10 ways to increase creative thinking in your children
After my rant yesterday (Imagination required?) on children’s toys and their marketing I feel much better. Since I’m clearly not crazy about these toys that do everything but dance, I decided to put together a list of activities that I feel boost imagination. Most are not new ideas, but sometimes it’s good to be reminded. All require some level of engagement, at least at first. However, I have found that once the brain is stimulated, my son is less bored and able to entertain himself.
Without further ado….
1) Books. You can learn everything from your ABCs,vocabulary, sentence structure, mental imagery and so many more things just by reading. What’s not to love?
2) Crayons, markers, paint: A classic way to helping your child tap into his/her creative side. You can even make a book together complete with illustrations.
3) Cooking (if old enough): We will definitely be doing this in the future because I feel it has all kinds of side benefits. Not only are they more likely to eat their dinner because they helped make it, but it helps make them feel included in the family decisions. My plan is to give start by giving him one night a week where he gets to pick (out of two options) what to cook and then we’ll do it together (me doing all the chopping and dangerous stuff). Also, in the long run, not only will you eventually get a night or two of not having to do the cooking, but you’ll teach your child a valuable life lesson.
4) Have a dance party: When I was a kid I could occupy myself for hours with the radio. It’s a great way for kids to burn off energy and get creative with their bodies. With Childhood obesity being such a huge problem, this is a great solution to get your kid moving and it’s not weather dependent.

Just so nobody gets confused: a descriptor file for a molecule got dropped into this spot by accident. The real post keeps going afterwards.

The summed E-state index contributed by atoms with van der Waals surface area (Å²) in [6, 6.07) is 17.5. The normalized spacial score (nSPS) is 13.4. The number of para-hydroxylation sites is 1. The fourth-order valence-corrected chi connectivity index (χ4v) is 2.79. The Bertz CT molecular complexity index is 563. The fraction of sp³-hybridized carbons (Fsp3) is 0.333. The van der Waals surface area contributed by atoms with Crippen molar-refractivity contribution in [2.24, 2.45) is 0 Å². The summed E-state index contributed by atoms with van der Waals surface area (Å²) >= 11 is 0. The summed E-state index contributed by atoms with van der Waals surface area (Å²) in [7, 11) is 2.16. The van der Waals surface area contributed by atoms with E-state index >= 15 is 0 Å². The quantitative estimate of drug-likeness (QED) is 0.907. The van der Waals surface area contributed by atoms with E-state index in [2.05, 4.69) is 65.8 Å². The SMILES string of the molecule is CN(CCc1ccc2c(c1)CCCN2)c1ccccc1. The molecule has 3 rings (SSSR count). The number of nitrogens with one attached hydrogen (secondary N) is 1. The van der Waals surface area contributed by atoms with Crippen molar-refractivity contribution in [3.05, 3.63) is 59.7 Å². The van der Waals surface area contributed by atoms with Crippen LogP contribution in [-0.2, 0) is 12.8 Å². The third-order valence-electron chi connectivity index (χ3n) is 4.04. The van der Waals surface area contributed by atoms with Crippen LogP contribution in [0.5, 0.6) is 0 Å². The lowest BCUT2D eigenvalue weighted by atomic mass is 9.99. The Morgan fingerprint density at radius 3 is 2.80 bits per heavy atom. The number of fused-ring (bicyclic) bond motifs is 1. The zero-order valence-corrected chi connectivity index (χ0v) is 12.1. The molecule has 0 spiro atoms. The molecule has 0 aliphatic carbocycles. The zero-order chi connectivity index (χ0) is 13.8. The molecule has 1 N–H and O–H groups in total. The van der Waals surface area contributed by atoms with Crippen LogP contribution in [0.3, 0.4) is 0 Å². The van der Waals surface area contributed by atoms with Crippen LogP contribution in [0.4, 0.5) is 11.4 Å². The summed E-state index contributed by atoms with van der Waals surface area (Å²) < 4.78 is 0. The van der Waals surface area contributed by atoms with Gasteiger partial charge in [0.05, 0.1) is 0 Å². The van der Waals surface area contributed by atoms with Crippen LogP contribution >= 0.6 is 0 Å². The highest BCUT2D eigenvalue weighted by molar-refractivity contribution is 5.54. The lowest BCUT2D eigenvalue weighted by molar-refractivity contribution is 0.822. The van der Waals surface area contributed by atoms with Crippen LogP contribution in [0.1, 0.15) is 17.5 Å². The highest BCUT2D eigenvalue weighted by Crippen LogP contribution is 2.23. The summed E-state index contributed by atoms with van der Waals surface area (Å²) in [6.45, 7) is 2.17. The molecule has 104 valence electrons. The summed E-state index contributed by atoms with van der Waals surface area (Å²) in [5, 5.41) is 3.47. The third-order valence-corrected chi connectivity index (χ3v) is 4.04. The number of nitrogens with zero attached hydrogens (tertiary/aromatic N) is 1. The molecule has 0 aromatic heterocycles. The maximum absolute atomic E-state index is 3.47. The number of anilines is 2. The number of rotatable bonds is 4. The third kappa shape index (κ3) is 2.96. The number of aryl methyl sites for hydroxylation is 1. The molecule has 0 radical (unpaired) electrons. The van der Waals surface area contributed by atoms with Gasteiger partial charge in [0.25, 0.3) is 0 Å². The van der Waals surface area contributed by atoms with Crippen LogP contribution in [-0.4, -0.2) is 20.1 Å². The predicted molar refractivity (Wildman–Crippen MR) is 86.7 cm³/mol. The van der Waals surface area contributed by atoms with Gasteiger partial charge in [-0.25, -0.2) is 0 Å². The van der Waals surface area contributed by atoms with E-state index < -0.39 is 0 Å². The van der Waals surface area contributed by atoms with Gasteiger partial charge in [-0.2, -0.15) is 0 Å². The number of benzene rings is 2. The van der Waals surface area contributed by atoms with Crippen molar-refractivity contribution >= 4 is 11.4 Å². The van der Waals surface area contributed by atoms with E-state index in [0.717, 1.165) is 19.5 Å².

5) Make music: It doesn’t have to be elaborate or expensive. Just open your cupboards and get out your pans, lids, spoons and bang away. You can even get Tupperware containers and fill them with beans, rice, whatever makes noise, to make maracas.
6) Build something: as I mentioned in my previous post we build and attack castles using the jumbo blocks. The possibilities are endless and it’s a great way for kids to experiment.
7) Soft toys/ stuffed animals: For the really young babies, make sure that you are supervising at all times. However, building stories using these toys are great for inspiring imagination early. My son has bugs that crinkle and squeak. We used to create stories around them and have the bugs give him flying kisses. Now we’re onto larger stuffed animals like dogs and bears. He gets the giggles when the doggie pants and barks at him.
8) Let them choose their clothes: I know, sometimes it’s hard when they want to wear things that clearly don’t go together, but as long a they don’t mind, why should we? I think it’s never to early to start. Right now I give my son two options every morning and ask him which top and which bottoms he wants to wear. It’s adorable the way he evaluates each option and then lays his hand over which one he wants. I think it gives him a sense of empowerment and there is certainly less fuss.
9) Tap into your creative side: If you’re inspired your more likely to be able to inspire. I know it’s difficult when most people work and the last thing you want to do at the end of a long day, but parenting is hard work. I feel so lucky to be able to be home with my son and have the time to spend with him. I guarantee a little goes a long way, so even an hour is worth it.
10) Have play dates: Not only does it take a lot of the pressure off of you, but kids learn so much from other kids. My son is the youngest of our play group and I know that he has learned a lot already by observing what the bigger kids do. It’s also nice to be able to have some adult interaction. I knew I needed to start finding a group when my son started getting really interested in other kids and I started talking to my husband in simple sentences as if he was a child. oops.
One last thought, it’s never too late to start cultivating imagination. It will help in school and in life, and I think most everybody wants to see their children succeed.